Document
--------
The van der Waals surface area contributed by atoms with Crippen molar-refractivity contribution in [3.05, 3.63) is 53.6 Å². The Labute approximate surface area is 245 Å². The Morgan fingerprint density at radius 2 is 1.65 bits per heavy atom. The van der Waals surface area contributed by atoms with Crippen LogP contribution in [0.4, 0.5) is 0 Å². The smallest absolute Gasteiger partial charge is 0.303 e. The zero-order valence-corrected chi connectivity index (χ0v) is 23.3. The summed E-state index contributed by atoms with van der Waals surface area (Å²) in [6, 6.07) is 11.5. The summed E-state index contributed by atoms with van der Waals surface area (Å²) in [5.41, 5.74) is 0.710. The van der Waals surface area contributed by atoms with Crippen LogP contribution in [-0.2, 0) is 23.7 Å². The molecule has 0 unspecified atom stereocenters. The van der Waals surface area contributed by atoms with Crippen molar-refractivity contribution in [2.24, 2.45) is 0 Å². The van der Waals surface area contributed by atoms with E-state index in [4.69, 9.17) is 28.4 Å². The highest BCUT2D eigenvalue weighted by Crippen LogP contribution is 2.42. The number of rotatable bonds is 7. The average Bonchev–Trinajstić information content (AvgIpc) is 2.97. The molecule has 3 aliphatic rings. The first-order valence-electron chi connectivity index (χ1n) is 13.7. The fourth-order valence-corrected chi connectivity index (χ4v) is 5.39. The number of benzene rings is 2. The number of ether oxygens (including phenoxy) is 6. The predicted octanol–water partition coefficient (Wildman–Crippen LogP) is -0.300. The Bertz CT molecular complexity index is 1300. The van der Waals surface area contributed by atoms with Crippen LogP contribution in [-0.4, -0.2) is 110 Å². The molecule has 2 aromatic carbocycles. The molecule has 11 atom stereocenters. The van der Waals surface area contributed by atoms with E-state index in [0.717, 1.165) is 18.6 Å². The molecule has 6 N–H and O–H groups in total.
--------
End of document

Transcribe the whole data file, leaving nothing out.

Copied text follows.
The van der Waals surface area contributed by atoms with Crippen molar-refractivity contribution in [3.05, 3.63) is 53.6 Å². The Labute approximate surface area is 245 Å². The Morgan fingerprint density at radius 2 is 1.65 bits per heavy atom. The van der Waals surface area contributed by atoms with Crippen LogP contribution in [0.4, 0.5) is 0 Å². The smallest absolute Gasteiger partial charge is 0.303 e. The zero-order valence-corrected chi connectivity index (χ0v) is 23.3. The summed E-state index contributed by atoms with van der Waals surface area (Å²) in [6, 6.07) is 11.5. The summed E-state index contributed by atoms with van der Waals surface area (Å²) in [5.41, 5.74) is 0.710. The van der Waals surface area contributed by atoms with Crippen LogP contribution in [-0.2, 0) is 23.7 Å². The molecule has 0 unspecified atom stereocenters. The van der Waals surface area contributed by atoms with Crippen molar-refractivity contribution in [2.24, 2.45) is 0 Å². The van der Waals surface area contributed by atoms with E-state index in [4.69, 9.17) is 28.4 Å². The highest BCUT2D eigenvalue weighted by Crippen LogP contribution is 2.42. The number of rotatable bonds is 7. The average Bonchev–Trinajstić information content (AvgIpc) is 2.97. The molecule has 3 aliphatic rings. The first-order valence-electron chi connectivity index (χ1n) is 13.7. The fourth-order valence-corrected chi connectivity index (χ4v) is 5.39. The number of benzene rings is 2. The number of ether oxygens (including phenoxy) is 6. The predicted octanol–water partition coefficient (Wildman–Crippen LogP) is -0.300. The Bertz CT molecular complexity index is 1300. The van der Waals surface area contributed by atoms with Crippen LogP contribution in [-0.4, -0.2) is 110 Å². The molecule has 2 aromatic carbocycles. The molecule has 11 atom stereocenters. The van der Waals surface area contributed by atoms with E-state index in [0.717, 1.165) is 18.6 Å². The molecule has 6 N–H and O–H groups in total.